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WLG defends voter access to the ballot:

Election Law

In the case of Anantha v. Clarno, 302 Or App 196 (2020), WLG attorney Jesse Buss and co-counsel (attorneys Tom Christ and Ralph Bloemers) successfully challenged the Oregon Secretary of State’s unlawful rejections of ballot measure initiatives 35, 36, and 37 for the year 2020.

In July 2019, WLG’s clients submitted IPs 35-37 to the Secretary of State for initial processing, with an eye towards qualifying for the November 2020 election ballot. Each initiative would modernize Oregon’s Forest Practices Act (OFPA) to protect drinking water supplies and public health, such as by limiting clearcut logging and aerial spraying of pesticides in certain locations, as well as limiting financial conflicts of interest on the Oregon Board of Forestry. As an added benefit, the initiatives would also help protect habitat for endangered fish and wildlife in Oregon’s state and private forests.

Just before the draft ballot titles were scheduled to be released by the Oregon Attorney General, the Secretary of State, Bev Clarno, abruptly rejected all three initiatives, effectively preventing the release of the ballot title and prohibiting signature gathering. As a result, the initiatives were dead in the water. The rejections were made on the basis of Oregon’s constitutional “single-subject rule.” Secretary Clarno was the first Secretary of State in Oregon’s history to use the single-subject rule in this way. In other words, the rejections were unprecedented.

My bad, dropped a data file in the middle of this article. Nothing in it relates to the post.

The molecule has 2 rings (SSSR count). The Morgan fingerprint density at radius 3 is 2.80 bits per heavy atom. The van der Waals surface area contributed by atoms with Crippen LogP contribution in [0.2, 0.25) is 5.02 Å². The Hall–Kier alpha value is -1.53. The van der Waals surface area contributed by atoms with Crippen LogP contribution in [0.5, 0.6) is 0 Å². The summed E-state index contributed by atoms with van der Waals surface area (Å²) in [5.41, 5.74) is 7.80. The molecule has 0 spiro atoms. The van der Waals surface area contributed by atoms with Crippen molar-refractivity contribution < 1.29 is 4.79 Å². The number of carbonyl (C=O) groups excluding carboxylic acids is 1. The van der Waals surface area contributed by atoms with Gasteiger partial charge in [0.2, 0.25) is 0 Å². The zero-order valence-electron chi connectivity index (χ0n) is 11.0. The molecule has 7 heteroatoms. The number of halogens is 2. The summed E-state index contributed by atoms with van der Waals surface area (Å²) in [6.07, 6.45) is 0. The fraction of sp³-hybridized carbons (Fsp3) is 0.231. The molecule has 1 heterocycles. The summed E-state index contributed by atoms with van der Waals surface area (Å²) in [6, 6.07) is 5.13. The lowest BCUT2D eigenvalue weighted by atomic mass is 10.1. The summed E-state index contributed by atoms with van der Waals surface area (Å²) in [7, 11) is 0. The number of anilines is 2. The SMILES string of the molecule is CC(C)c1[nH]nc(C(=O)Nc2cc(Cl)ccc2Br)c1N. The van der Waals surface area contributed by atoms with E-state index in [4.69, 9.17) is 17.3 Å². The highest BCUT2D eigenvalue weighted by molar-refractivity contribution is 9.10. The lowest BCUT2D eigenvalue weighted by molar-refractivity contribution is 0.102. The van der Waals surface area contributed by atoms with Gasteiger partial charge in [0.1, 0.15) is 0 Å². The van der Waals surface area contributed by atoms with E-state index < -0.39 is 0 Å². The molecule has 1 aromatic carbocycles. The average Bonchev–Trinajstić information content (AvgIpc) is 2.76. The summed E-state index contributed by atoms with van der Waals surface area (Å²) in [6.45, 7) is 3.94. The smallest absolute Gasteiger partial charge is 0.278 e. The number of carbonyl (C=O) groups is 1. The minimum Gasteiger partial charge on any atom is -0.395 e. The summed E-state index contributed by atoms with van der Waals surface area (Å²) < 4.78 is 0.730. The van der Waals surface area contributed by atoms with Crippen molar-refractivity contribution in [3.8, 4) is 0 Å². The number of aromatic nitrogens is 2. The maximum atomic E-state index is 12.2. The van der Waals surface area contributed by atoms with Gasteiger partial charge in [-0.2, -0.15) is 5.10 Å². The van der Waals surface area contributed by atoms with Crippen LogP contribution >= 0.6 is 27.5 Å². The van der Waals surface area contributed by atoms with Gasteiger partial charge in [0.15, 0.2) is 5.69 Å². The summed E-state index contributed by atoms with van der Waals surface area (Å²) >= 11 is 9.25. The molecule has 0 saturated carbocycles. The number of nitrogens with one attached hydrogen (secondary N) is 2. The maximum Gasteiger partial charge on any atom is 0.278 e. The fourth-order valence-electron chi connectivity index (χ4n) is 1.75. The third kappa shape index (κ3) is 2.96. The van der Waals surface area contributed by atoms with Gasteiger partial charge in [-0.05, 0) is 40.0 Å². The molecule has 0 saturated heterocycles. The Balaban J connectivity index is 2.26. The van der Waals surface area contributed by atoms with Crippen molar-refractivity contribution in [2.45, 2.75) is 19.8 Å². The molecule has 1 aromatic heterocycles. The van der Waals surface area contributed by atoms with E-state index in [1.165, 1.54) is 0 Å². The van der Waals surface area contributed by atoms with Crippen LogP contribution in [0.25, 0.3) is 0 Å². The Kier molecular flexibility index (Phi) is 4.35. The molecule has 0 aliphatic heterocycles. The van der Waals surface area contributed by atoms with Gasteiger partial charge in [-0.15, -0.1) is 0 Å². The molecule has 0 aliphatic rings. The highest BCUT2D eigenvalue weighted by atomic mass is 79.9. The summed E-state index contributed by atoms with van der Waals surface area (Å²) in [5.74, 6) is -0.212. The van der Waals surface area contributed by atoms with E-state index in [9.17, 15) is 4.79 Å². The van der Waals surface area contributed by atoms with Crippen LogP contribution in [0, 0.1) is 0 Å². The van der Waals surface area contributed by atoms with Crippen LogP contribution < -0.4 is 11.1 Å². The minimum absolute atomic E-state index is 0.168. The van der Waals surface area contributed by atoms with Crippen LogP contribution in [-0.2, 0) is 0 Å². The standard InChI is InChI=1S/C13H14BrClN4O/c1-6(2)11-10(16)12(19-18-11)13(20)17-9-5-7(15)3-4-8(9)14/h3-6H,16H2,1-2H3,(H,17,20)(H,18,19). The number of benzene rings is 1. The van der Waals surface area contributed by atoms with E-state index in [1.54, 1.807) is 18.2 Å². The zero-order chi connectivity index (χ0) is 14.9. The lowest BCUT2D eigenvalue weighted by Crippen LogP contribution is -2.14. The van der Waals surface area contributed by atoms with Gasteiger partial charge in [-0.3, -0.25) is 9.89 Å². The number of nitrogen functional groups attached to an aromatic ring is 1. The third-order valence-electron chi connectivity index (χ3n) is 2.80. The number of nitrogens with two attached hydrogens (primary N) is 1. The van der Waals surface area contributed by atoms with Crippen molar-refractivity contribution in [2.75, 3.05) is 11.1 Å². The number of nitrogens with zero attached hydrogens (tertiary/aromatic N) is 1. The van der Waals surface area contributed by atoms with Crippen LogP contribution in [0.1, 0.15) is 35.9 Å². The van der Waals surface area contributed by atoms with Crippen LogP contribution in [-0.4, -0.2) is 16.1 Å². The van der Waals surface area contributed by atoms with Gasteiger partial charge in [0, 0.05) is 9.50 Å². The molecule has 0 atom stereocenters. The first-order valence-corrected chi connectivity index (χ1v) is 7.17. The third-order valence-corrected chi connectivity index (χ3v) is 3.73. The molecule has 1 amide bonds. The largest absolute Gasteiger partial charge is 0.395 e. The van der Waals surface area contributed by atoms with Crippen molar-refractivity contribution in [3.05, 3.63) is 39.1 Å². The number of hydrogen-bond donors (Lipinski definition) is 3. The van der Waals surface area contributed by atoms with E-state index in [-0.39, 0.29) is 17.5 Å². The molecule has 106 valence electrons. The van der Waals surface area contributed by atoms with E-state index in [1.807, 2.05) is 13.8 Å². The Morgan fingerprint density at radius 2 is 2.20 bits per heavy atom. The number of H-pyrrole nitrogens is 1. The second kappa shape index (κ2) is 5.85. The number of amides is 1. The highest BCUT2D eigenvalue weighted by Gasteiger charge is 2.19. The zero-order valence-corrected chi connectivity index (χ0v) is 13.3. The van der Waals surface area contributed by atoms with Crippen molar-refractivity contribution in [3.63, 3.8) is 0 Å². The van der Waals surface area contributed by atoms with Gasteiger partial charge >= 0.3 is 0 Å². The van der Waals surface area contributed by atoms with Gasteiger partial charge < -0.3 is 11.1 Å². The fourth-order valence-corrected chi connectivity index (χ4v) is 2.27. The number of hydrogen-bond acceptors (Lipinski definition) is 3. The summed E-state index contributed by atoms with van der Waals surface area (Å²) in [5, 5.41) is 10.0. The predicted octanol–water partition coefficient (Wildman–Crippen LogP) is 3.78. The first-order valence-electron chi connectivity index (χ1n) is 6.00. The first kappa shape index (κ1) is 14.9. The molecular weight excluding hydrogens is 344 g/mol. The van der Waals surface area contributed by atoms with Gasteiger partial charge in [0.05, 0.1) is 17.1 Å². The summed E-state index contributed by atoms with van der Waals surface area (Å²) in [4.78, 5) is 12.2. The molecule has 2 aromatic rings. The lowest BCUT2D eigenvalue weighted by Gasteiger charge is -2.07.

WLG attorney Jesse Buss, representing the chief petitioners, sued in Marion County Circuit Court to overturn Secretary Clarno’s rejections and to get the initiatives back on track for the November 2020 ballot. When the trial court judge affirmed Secretary Clarno, Mr. Buss filed an appeal that same day with the Oregon Court of Appeals.

WLG has never seen an appeal move so quickly. The court granted the chief petitioners’ motion to expedite the case, and the case was fully briefed and decided in just over two months. The court clearly appreciated the time-sensitive nature of this case. If the court had decided the case on its normal timeframe (a year or more), then the case would have become moot before the November 2020 election.

The Court of Appeals reversed Secretary Clarno and the trial court. Relying on over 100 years of caselaw, the court reaffirmed the long-settled meaning and application of the single-subject rule. The ruling is a victory for all Oregonians, who deserve the right to vote on all valid and constitutional proposed initiative laws. It is also an example of judges moving quickly in the interests of public justice. Because of the court’s quick action, now Oregonians have a chance to vote on these important proposed laws and to modernize Oregon’s outdated forest practices. Without that quick action, the delay caused by Secretary Clarno’s unlawful rejections would have subverted Oregon’s initiative and elections process for years to come.

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